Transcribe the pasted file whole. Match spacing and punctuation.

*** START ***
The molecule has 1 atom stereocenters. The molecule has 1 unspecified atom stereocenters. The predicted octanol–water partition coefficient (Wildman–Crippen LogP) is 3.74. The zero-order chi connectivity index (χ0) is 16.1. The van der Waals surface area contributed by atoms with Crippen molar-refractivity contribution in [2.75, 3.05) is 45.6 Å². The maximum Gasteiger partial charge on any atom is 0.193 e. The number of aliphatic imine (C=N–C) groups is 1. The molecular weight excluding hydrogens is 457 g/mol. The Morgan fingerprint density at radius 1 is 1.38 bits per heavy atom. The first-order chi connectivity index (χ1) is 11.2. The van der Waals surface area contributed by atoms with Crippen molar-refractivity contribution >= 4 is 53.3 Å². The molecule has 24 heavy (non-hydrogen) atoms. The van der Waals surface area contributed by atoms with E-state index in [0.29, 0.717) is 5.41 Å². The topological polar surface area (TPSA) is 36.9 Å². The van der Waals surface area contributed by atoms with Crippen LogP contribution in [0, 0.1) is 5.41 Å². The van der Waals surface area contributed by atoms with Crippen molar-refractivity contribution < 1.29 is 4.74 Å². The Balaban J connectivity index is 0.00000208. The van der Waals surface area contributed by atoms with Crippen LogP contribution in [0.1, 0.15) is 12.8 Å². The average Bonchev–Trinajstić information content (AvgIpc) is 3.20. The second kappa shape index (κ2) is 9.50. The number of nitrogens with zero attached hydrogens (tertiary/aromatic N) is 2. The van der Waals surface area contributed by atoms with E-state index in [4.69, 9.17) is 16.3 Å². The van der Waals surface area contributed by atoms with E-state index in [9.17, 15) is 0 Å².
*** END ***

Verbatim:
The molecule has 1 atom stereocenters. The molecule has 1 unspecified atom stereocenters. The predicted octanol–water partition coefficient (Wildman–Crippen LogP) is 3.74. The zero-order chi connectivity index (χ0) is 16.1. The van der Waals surface area contributed by atoms with Crippen molar-refractivity contribution in [2.75, 3.05) is 45.6 Å². The maximum Gasteiger partial charge on any atom is 0.193 e. The number of aliphatic imine (C=N–C) groups is 1. The molecular weight excluding hydrogens is 457 g/mol. The Morgan fingerprint density at radius 1 is 1.38 bits per heavy atom. The first-order chi connectivity index (χ1) is 11.2. The van der Waals surface area contributed by atoms with Crippen molar-refractivity contribution >= 4 is 53.3 Å². The molecule has 24 heavy (non-hydrogen) atoms. The van der Waals surface area contributed by atoms with E-state index in [0.29, 0.717) is 5.41 Å². The topological polar surface area (TPSA) is 36.9 Å². The van der Waals surface area contributed by atoms with Crippen LogP contribution in [0, 0.1) is 5.41 Å². The van der Waals surface area contributed by atoms with Crippen molar-refractivity contribution < 1.29 is 4.74 Å². The Balaban J connectivity index is 0.00000208. The van der Waals surface area contributed by atoms with Crippen LogP contribution in [0.1, 0.15) is 12.8 Å². The average Bonchev–Trinajstić information content (AvgIpc) is 3.20. The second kappa shape index (κ2) is 9.50. The number of nitrogens with zero attached hydrogens (tertiary/aromatic N) is 2. The van der Waals surface area contributed by atoms with E-state index in [4.69, 9.17) is 16.3 Å². The van der Waals surface area contributed by atoms with E-state index in [9.17, 15) is 0 Å².